#52Ancestors: Grand Uncle Patrick Joseph Flanagan Desperately Reunites with My Grandfather

My 30th entry in Amy Johnson Crow’s “52 Ancestors in 52 Weeks family history blogging challenge.

The challenge: have one blog post each week devoted to a specific ancestor. It could be a story, a biography, a photograph, an outline of a research problem — anything that focuses on one ancestor.

I have fallen way behind in this challenge again due to continued health issues the last few months, but I am trying to catch up by the end of the year.

My 30th ancestor is my grand uncle Patrick Joseph FLANAGAN (1925-1981).

Flanagan Patrick Joseph and Wie Mary
Uncle Pat and Aunt Mary, 1970s.

Patrick is the only one of my orphaned grandfather’s siblings I ever met. Despite Uncle Pat dying in my tween years, my memories of him are vague. When I was a child, he lived near my grandpa, Michael John FLANAGAN (1927-1997), in Southern California. I remember Uncle Pat and his children visiting my grandparents’ home on occasion. But, due to my young age, I am sure I never paid much attention to them. The most vivid memory I have of Uncle Pat though is of his death…because Mom would not allow me to attend the funeral. She didn’t think funerals were too appropriate for young kids unless it was their immediate family.

And I definitely remember Grandpa crying…a lot. Grandpa was a huge softie, he cried often. But this was a different type of crying, obvious even to a young tween granddaughter. I learned why once I started wanting to learn about my grandfather’s family history, after Grandpa died. Grandpa was crying over the loss of his brother. But, more significantly, Grandpa was heartbroken over the loss of the only biological family member with whom he ever had a real relationship.

Uncle Pat was Grandpa’s youngest sibling, his immediately older brother. Both boys were born to my great grandparents Patrick Thomas FLANAGAN (1897-1928) and Sarah KENNEDY (1809-1920), and were possibly the only ones in the big sibling group who were the biological children of both Patrick and Sarah. The other siblings were from prior marriages, and the parentage of brother Harry J. Flanagan (1920-1981) remains a mystery. Pat and Mike were orphaned at a very young age, with both parents dead by the time Pat was 5 years old, and my grandfather was 3 years old.

Uncle Pat was the last of the siblings born in Ohio, on 6 June 1925. Bellaire, Ohio, to be exact — the multi-generation Flanagan family hometown since at least 1920, where I still have cousins. Pat was also the last of the siblings to get baptized in the Flanagan family church, St. John’s Catholic Church in Bellaire, on 12 July 1925. A fun bit of family history scandal trivia… my great grandmother Sarah was already pregnant with Uncle Pat when she married my great grandfather on 10 April 1925.

Bellaire St John Church 2014
St. John’s High School (left) and St. John’s Catholic Church (center), 2014. Creative Commons-licensed photo from Flickr user Joanne C. Sullivan.

The family moved to Buffalo, New York sometime between Uncle Pat’s July 1925 christening date, and my grandpa’s birth on 23 May 1927, since Grandpa was born in Buffalo.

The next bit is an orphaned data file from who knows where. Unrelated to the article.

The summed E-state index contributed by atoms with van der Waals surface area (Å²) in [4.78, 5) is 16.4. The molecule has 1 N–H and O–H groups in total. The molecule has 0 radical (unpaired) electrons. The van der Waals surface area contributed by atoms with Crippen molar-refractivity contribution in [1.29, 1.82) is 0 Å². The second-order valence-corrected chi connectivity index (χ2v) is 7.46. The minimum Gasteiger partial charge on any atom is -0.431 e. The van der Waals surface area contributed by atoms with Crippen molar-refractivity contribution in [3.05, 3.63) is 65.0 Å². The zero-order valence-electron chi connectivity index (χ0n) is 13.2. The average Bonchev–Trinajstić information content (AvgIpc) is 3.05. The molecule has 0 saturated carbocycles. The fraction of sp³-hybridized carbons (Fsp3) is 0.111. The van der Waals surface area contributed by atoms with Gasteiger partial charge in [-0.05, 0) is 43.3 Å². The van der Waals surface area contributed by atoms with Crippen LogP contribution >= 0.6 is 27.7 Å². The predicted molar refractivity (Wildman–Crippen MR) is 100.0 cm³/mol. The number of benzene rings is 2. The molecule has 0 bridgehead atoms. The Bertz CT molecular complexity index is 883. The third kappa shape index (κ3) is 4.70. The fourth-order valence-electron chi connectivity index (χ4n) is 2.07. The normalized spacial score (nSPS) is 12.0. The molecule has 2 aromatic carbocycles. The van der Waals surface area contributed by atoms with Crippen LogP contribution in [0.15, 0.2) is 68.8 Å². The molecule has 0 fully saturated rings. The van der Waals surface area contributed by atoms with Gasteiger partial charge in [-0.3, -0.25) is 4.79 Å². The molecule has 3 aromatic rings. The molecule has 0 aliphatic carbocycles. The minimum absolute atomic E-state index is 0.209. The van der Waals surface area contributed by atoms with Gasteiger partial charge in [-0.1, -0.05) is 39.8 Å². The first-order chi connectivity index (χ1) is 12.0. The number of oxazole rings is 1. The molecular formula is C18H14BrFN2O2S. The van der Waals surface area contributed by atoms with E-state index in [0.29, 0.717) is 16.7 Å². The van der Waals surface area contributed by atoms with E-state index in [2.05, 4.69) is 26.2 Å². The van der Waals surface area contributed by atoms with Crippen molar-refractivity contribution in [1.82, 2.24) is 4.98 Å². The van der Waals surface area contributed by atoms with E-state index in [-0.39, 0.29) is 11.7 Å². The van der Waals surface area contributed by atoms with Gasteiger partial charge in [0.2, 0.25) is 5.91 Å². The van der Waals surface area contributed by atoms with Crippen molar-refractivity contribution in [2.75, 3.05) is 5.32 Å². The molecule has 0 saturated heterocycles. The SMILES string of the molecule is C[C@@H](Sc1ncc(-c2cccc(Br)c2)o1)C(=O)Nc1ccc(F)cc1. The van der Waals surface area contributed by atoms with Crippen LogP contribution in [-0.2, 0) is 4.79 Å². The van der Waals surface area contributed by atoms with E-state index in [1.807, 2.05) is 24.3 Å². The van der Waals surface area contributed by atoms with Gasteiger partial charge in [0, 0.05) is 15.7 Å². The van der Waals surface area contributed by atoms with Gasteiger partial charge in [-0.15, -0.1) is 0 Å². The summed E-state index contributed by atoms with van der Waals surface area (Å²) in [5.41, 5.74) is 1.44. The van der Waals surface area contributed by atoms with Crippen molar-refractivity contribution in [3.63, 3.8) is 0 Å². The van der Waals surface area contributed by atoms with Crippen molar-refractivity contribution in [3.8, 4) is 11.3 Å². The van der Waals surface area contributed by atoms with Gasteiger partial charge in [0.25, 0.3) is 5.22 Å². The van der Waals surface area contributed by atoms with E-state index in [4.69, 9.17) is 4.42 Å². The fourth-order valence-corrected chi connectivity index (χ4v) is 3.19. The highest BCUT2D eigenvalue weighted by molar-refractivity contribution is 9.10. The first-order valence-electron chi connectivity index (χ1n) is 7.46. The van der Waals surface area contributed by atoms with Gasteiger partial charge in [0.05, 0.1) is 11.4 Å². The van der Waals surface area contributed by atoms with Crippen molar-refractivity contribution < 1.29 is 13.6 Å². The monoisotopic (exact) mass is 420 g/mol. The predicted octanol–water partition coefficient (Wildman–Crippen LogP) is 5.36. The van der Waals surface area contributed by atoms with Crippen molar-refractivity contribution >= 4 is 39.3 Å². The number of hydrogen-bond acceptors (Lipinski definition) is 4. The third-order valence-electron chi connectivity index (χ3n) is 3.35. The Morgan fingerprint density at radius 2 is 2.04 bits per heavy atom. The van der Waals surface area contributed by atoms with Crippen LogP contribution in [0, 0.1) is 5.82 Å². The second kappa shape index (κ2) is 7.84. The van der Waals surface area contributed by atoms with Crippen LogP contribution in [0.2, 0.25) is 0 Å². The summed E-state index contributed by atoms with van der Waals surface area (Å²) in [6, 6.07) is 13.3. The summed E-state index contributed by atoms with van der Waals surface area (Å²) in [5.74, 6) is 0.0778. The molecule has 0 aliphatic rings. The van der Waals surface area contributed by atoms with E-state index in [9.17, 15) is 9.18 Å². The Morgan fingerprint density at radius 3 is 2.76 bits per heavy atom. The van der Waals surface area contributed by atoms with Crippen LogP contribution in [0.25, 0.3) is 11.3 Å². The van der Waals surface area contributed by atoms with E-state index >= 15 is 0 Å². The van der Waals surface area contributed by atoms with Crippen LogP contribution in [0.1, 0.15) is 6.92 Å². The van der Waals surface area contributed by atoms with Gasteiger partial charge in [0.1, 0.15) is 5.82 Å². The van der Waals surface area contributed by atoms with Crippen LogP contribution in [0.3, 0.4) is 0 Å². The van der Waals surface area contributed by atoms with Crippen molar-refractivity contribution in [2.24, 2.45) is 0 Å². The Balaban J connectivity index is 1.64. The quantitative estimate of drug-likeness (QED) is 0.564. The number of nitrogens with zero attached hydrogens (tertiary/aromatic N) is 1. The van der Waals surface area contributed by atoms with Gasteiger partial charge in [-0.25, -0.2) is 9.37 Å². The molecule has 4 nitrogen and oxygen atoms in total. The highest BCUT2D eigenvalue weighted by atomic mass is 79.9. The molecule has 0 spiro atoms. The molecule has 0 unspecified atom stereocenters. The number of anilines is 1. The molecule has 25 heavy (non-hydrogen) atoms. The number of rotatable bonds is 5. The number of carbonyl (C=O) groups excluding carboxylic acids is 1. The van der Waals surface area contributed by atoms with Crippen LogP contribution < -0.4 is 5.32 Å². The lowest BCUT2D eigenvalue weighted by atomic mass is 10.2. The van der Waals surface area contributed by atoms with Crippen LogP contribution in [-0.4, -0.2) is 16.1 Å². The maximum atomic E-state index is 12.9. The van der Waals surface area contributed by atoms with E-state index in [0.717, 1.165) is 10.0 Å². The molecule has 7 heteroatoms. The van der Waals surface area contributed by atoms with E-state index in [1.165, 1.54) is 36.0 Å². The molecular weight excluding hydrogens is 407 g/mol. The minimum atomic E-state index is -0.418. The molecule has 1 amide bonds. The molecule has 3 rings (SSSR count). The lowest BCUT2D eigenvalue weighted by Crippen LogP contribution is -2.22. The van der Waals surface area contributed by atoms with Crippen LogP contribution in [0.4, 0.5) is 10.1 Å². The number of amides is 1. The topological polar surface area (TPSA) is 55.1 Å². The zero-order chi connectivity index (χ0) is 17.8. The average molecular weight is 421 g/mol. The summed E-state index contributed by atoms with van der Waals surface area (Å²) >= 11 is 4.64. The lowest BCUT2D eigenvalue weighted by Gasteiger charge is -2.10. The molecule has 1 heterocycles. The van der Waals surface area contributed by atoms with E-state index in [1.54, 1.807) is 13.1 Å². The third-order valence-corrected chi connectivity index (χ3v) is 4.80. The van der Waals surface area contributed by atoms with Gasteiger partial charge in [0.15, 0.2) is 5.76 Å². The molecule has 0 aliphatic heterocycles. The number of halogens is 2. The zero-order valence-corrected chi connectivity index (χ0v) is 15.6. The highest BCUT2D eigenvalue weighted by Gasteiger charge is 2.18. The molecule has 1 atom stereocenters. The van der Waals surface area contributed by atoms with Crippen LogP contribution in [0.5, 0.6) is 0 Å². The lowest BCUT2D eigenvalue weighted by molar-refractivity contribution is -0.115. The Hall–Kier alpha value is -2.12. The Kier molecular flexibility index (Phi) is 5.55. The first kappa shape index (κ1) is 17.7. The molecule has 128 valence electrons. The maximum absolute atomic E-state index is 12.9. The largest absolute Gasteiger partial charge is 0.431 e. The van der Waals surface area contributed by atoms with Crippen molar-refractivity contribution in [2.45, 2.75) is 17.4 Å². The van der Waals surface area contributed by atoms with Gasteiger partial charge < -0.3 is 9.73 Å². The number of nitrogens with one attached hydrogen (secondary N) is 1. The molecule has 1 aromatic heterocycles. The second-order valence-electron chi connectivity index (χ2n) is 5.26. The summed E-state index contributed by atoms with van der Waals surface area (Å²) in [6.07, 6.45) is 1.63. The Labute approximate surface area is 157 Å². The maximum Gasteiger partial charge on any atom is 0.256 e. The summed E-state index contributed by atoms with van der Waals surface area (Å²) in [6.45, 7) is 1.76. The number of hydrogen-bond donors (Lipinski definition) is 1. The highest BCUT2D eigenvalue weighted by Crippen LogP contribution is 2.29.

After their mother, the last living parent, died in 1930, the boys were all placed in a Buffalo orphanage, and were shortly after placed with the Buckley foster family on a nearby farm. Life was not kind to Grandpa or his brothers on the Buckley farm (with the exception of their relationship with foster brother Vern and his wife Edna). Pat and his older brothers all ran away multiple times, although I am told by my mom and her siblings that Uncle Pat remained the longest at the farm, with my grandfather.

Michael Flanagan Patrick Flanagan Harry Flanagan
Uncle Pat (left), Grandpa (center), and I think their older brother Harry (right). Grandpa looks like he is in his late teens or early 20s here, so this appears to be one of the times the brothers reunited again briefly after the older brothers ran away. Grandpa was left alone at the foster family farm during his teens.

But, eventually, even Uncle Pat fled for good, leaving Grandpa alone (by at least age 12) without any biological family. They lost touch in their teens, with Grandpa joining the Navy at age 17, serving abroad during and after WWII, marrying in California, moving to Michigan for a while, then shortly moving back to Southern California, where he and my grandmother raised their children.

Mom tells me often how desperate she remembers Grandpa was to find his brothers while Mom was growing up. He had heard that his brother Pat moved to the Pittsburg area. So Grandpa started calling every Pat Flanagan he could find listed in Pittsburg. One day, he reached the right one — his brother. According to Mom, the brothers were so overjoyed to find each other again and so desperate to be together again, that shortly after that phone call, Uncle Pat packed up his entire family and moved to Southern California near Grandpa.

So when I saw Grandpa crying so intensely over Uncle Pat’s death in 1981, I understand now that Grandpa was also mourning for the parents he never got to know, and all of the siblings he did not get to grow up with.

Uncle Pat is buried at Rose Hills Memorial Park in Whittier, California.

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